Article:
Police union seeks to disband group that alleged bias

Candice Williams
The Detroit News

Detroit — The Detroit Police Officers Association on Monday called for disbanding an internal Detroit police committee whose recent report described the department as having a “growing racial problem” and citing black officers’ complaints of bias from white superiors.

The allegations in the report, drafted by the Committee on Race and Equality in 2016 and released last week, paints a false picture of the department, said DPOA President Mark Diaz during a news conference Monday at the union’s headquarters.

“The creation of the document by a former committee co-chair is not based on fact, but implied racist practices within the Detroit Police Department is not only reckless, but obviously and deliberately an attempt to deteriorate the great relationship our police officers and our Police Department, and worked to harbor with our citizens,” Diaz said.

Diaz said the committee co-chair he referred to is retired police Officer John Bennett, whose mention of the department assessment on his Facebook page prompted the Detroit Coalition Against Police Brutality and the media to request that Detroit Police Chief James Craig release the report.

During a news conference Thursday, Craig said the claims of racism in the report were based on “rumors and innuendos.” However, Craig said that CORE would remain a standing committee, which the DPOA took issue with Monday.

Diaz said the union plans to file a policy grievance with the Police Department requesting that the committee and its members cease activity. The union is prepared to take the issue to arbitration, Diaz said.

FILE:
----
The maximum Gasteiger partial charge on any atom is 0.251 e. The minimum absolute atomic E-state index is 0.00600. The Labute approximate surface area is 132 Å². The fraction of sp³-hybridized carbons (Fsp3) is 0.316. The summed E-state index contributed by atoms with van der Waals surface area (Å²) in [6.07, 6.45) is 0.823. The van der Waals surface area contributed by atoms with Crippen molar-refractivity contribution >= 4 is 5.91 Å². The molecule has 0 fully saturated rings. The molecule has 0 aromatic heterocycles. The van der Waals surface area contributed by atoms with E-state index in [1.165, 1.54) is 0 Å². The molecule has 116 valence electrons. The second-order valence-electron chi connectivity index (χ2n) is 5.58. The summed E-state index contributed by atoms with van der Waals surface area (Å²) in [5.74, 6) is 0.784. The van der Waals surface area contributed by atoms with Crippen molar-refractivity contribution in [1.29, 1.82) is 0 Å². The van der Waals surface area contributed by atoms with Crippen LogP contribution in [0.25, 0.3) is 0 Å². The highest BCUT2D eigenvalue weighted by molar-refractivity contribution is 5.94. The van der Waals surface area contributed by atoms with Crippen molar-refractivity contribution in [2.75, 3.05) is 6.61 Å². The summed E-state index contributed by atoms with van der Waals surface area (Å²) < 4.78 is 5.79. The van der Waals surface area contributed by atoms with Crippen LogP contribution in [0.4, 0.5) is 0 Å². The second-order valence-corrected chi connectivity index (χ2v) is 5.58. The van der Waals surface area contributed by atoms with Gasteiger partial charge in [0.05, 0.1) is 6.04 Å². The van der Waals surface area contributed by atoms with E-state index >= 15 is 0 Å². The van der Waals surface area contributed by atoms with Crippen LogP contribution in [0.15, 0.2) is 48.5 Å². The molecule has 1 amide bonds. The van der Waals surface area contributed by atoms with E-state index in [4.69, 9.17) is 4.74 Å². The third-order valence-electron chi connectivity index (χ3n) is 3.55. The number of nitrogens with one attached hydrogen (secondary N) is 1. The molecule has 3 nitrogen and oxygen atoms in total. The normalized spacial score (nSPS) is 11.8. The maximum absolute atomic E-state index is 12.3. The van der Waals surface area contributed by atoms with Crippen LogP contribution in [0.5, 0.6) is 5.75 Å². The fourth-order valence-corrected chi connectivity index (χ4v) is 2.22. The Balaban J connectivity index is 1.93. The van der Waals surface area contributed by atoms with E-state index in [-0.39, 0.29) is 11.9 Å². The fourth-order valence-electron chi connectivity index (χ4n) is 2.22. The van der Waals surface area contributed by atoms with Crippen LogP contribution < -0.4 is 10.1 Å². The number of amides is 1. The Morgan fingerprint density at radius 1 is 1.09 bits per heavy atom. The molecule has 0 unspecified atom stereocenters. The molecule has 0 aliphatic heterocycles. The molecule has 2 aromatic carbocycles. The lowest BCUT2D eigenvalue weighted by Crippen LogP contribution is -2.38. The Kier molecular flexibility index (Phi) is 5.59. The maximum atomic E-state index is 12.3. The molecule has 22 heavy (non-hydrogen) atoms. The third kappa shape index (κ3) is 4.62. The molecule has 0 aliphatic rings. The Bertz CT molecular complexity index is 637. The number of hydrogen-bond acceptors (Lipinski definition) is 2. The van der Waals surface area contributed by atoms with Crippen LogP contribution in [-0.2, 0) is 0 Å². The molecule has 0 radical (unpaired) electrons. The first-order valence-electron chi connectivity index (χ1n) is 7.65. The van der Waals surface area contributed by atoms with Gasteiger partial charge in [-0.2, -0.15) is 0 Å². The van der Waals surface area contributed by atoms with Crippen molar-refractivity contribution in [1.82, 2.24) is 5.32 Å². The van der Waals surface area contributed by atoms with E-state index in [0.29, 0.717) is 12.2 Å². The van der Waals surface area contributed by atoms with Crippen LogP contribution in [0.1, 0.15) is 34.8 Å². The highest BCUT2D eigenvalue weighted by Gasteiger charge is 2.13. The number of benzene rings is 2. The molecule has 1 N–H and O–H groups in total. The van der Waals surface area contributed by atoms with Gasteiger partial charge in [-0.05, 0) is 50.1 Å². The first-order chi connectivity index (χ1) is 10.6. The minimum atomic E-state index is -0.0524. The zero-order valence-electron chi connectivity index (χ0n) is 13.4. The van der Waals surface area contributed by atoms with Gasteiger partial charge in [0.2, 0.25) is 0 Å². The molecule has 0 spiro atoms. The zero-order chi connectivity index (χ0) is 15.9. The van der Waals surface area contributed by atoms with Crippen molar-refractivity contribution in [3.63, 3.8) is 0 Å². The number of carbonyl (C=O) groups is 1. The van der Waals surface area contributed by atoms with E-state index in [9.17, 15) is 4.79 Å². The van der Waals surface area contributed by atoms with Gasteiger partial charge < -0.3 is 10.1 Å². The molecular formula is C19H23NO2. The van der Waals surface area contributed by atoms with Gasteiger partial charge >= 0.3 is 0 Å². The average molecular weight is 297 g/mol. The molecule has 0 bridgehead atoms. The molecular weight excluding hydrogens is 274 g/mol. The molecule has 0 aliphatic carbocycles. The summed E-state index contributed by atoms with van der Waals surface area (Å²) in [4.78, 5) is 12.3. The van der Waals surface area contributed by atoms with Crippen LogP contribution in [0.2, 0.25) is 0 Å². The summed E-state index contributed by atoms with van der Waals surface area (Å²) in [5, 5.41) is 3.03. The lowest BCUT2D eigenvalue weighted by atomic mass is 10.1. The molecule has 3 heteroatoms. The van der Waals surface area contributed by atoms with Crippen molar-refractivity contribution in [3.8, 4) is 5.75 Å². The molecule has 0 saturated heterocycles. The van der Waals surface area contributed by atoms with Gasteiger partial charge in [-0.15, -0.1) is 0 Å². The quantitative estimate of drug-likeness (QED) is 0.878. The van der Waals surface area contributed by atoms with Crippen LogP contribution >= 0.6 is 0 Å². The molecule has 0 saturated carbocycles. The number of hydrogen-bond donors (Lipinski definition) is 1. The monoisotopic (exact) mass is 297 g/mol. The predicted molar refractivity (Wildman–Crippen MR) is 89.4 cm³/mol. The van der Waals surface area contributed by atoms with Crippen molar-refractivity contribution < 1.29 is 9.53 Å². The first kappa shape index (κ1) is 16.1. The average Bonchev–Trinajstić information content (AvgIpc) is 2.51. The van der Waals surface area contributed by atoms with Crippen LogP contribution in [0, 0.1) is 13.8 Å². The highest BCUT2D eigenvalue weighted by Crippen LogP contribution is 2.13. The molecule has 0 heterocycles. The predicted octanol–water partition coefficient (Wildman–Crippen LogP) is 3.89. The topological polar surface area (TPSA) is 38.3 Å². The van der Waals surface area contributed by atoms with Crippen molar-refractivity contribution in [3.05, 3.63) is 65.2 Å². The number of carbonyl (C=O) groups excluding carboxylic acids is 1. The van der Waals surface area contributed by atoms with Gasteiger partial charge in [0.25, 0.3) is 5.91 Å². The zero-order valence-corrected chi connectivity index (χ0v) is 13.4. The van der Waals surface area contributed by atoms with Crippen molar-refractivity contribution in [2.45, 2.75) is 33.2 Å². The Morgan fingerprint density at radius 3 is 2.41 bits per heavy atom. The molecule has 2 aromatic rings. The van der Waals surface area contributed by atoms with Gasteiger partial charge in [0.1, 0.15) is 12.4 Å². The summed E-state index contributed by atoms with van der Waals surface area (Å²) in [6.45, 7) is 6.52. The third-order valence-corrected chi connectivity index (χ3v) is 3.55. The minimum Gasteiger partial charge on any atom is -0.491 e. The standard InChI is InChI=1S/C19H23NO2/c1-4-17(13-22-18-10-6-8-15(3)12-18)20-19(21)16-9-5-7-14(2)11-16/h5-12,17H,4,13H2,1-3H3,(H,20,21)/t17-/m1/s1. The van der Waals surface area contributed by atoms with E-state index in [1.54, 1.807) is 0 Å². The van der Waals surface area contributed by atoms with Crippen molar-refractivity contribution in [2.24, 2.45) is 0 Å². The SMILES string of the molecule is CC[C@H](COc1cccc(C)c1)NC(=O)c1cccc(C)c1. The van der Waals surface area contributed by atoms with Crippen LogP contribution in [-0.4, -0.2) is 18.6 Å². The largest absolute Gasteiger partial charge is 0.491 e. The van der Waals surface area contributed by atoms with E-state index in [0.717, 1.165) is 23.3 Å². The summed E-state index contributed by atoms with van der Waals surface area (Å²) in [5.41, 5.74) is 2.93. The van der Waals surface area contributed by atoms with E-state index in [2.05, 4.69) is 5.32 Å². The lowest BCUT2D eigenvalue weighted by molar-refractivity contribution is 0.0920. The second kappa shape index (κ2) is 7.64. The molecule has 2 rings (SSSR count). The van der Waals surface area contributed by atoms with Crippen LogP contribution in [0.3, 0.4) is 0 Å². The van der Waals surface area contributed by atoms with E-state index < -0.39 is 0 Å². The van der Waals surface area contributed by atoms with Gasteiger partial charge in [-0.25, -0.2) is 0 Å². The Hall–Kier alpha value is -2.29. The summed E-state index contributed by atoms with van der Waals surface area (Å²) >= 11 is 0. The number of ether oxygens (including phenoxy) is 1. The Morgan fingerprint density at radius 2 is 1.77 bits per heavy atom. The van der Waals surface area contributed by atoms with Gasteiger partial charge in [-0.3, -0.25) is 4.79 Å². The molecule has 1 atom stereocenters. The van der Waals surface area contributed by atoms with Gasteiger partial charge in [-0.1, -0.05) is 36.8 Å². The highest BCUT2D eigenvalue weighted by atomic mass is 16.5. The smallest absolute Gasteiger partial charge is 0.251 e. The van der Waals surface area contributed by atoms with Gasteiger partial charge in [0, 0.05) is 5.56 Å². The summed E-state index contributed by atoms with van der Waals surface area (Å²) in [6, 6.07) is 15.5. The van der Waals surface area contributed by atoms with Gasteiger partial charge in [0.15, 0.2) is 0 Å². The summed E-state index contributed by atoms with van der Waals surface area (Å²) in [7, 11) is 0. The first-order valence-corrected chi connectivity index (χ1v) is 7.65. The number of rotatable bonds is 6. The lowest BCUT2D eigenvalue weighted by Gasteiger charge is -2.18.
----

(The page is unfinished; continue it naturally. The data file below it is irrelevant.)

Michael Woody, director of media relations for the Detroit Police Department, said Monday afternoon that neither Craig nor the department released an official statement regarding the association’s request. He said the earliest the department would respond is Tuesday.

The Detroit Coalition Against Police Brutality, which had called for the report’s release last week, on Monday questioned the DPOA’s “pushback” on the Police Department’s internal report.

“Mark Diaz says he’s never heard of any racist incidents from DPD officers, said coalition spokesman Kenneth Ree. “That is a statement ridiculous on its face. It is shameful that he would have the audacity to criticize a fellow officer (John Bennett, who authored the report) on the very day that we celebrate the man most responsible for breaking the yoke of racism in this country, Rev. Dr. Martin Luther King Jr.”

The CORE program, begun in February 2016, includes 15 police staff members who gathered their findings through confidential interviews with fellow officers. The program’s other co-chair was Officer Joseph Weekley.

Bennett said Monday that he is being considered the fall guy.

“I’m just the messenger,” he said. “I provided a document the chief asked for and I retired. People are scurrying under cover. ... In August, when I gave Chief Craig the document, he found no fault with it. Now it’s four months later and it’s rumor and innuendo, and I’m reckless and rogue.”

According to the document, the committee received reports of numerous incidents that directly or indirectly involved command staff in discriminatory practices, including intimidation and retaliation.

The report alleged “imbedded racial attitudes and behavior exhibited by some in the command staff.”

“It was determined that the problems within the department were isolated cases of officer to officer but more widespread ... top-down entrenched discriminatory practices. Simply put, the racism that exist(s) in the department trickles down from command officers to the rank and file,” the report said.

The report included 19 recommendations.

Diaz said that the union, which files about 270 grievances annually, has heard no claims of racism in the department.

“The first entity that would have heard of a grievance or a complaint regarding systemic racism or any means of discriminatory practices within our department, ... would have been the people standing before you today,” Diaz said referring to his fellow union officers. “We did not hear those complaints. There is no factual basis that we can attribute to the correspondence between that committee and the chief of police.”


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